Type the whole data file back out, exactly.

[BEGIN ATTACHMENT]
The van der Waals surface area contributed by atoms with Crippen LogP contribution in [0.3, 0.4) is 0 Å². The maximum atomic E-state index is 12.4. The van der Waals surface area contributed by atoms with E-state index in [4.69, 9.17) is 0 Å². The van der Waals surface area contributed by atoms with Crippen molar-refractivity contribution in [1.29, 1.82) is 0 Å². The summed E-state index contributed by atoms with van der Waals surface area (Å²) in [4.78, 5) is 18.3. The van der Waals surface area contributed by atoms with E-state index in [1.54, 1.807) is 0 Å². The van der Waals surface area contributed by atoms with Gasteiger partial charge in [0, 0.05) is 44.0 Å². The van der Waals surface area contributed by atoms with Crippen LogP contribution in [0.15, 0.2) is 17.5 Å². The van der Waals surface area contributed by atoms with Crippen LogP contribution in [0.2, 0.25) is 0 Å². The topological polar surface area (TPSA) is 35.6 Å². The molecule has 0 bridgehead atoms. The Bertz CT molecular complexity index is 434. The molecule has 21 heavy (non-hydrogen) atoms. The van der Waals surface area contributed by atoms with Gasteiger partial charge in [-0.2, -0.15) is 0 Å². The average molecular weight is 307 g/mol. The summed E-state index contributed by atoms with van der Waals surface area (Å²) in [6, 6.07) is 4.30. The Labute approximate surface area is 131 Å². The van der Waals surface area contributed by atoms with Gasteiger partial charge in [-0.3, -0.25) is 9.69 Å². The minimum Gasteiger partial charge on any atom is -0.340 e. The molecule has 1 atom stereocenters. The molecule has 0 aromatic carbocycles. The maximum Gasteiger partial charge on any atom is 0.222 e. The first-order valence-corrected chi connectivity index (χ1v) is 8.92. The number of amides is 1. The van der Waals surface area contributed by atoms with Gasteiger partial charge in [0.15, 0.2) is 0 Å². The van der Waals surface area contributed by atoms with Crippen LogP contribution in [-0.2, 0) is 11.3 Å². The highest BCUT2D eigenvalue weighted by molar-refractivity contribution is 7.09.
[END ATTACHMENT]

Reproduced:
The van der Waals surface area contributed by atoms with Crippen LogP contribution in [0.3, 0.4) is 0 Å². The maximum atomic E-state index is 12.4. The van der Waals surface area contributed by atoms with E-state index in [4.69, 9.17) is 0 Å². The van der Waals surface area contributed by atoms with Crippen molar-refractivity contribution in [1.29, 1.82) is 0 Å². The summed E-state index contributed by atoms with van der Waals surface area (Å²) in [4.78, 5) is 18.3. The van der Waals surface area contributed by atoms with E-state index in [1.54, 1.807) is 0 Å². The van der Waals surface area contributed by atoms with Gasteiger partial charge in [0, 0.05) is 44.0 Å². The van der Waals surface area contributed by atoms with Crippen LogP contribution in [0.15, 0.2) is 17.5 Å². The van der Waals surface area contributed by atoms with Crippen LogP contribution in [0.2, 0.25) is 0 Å². The topological polar surface area (TPSA) is 35.6 Å². The molecule has 0 bridgehead atoms. The Bertz CT molecular complexity index is 434. The molecule has 21 heavy (non-hydrogen) atoms. The van der Waals surface area contributed by atoms with Gasteiger partial charge in [-0.2, -0.15) is 0 Å². The average molecular weight is 307 g/mol. The summed E-state index contributed by atoms with van der Waals surface area (Å²) in [6, 6.07) is 4.30. The Labute approximate surface area is 131 Å². The van der Waals surface area contributed by atoms with Gasteiger partial charge in [-0.3, -0.25) is 9.69 Å². The minimum Gasteiger partial charge on any atom is -0.340 e. The molecule has 1 atom stereocenters. The molecule has 0 aromatic carbocycles. The maximum Gasteiger partial charge on any atom is 0.222 e. The first-order valence-corrected chi connectivity index (χ1v) is 8.92. The number of amides is 1. The van der Waals surface area contributed by atoms with Gasteiger partial charge in [0.15, 0.2) is 0 Å². The van der Waals surface area contributed by atoms with Crippen LogP contribution in [-0.2, 0) is 11.3 Å². The highest BCUT2D eigenvalue weighted by molar-refractivity contribution is 7.09.